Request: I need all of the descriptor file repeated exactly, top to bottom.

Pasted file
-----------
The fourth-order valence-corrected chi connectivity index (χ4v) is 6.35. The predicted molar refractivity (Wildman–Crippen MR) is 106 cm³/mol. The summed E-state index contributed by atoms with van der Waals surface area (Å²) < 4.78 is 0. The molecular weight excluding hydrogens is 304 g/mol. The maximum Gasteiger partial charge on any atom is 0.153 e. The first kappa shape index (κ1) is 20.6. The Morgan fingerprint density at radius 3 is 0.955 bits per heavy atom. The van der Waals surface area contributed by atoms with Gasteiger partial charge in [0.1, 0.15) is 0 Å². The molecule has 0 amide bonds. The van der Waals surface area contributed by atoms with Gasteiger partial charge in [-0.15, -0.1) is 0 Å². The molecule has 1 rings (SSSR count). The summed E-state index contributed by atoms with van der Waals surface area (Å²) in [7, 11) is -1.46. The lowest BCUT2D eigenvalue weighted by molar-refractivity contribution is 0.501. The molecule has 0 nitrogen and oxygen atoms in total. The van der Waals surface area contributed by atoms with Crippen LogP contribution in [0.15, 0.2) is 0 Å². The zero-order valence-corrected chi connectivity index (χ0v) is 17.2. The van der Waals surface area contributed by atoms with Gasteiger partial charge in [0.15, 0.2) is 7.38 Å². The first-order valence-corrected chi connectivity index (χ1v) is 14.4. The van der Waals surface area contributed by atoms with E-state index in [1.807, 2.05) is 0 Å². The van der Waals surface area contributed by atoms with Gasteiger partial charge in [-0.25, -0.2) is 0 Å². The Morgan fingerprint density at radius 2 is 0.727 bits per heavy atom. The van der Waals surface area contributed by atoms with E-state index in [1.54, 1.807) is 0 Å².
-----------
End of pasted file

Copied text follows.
The fourth-order valence-corrected chi connectivity index (χ4v) is 6.35. The predicted molar refractivity (Wildman–Crippen MR) is 106 cm³/mol. The summed E-state index contributed by atoms with van der Waals surface area (Å²) < 4.78 is 0. The molecular weight excluding hydrogens is 304 g/mol. The maximum Gasteiger partial charge on any atom is 0.153 e. The first kappa shape index (κ1) is 20.6. The Morgan fingerprint density at radius 3 is 0.955 bits per heavy atom. The van der Waals surface area contributed by atoms with Gasteiger partial charge in [0.1, 0.15) is 0 Å². The molecule has 0 amide bonds. The van der Waals surface area contributed by atoms with Gasteiger partial charge in [-0.15, -0.1) is 0 Å². The molecule has 1 rings (SSSR count). The summed E-state index contributed by atoms with van der Waals surface area (Å²) in [7, 11) is -1.46. The lowest BCUT2D eigenvalue weighted by molar-refractivity contribution is 0.501. The molecule has 0 nitrogen and oxygen atoms in total. The van der Waals surface area contributed by atoms with Crippen LogP contribution in [0.15, 0.2) is 0 Å². The zero-order valence-corrected chi connectivity index (χ0v) is 17.2. The van der Waals surface area contributed by atoms with Gasteiger partial charge in [0.15, 0.2) is 7.38 Å². The first-order valence-corrected chi connectivity index (χ1v) is 14.4. The van der Waals surface area contributed by atoms with E-state index in [1.807, 2.05) is 0 Å². The van der Waals surface area contributed by atoms with Gasteiger partial charge in [-0.25, -0.2) is 0 Å². The Morgan fingerprint density at radius 2 is 0.727 bits per heavy atom. The van der Waals surface area contributed by atoms with E-state index in [1.54, 1.807) is 0 Å².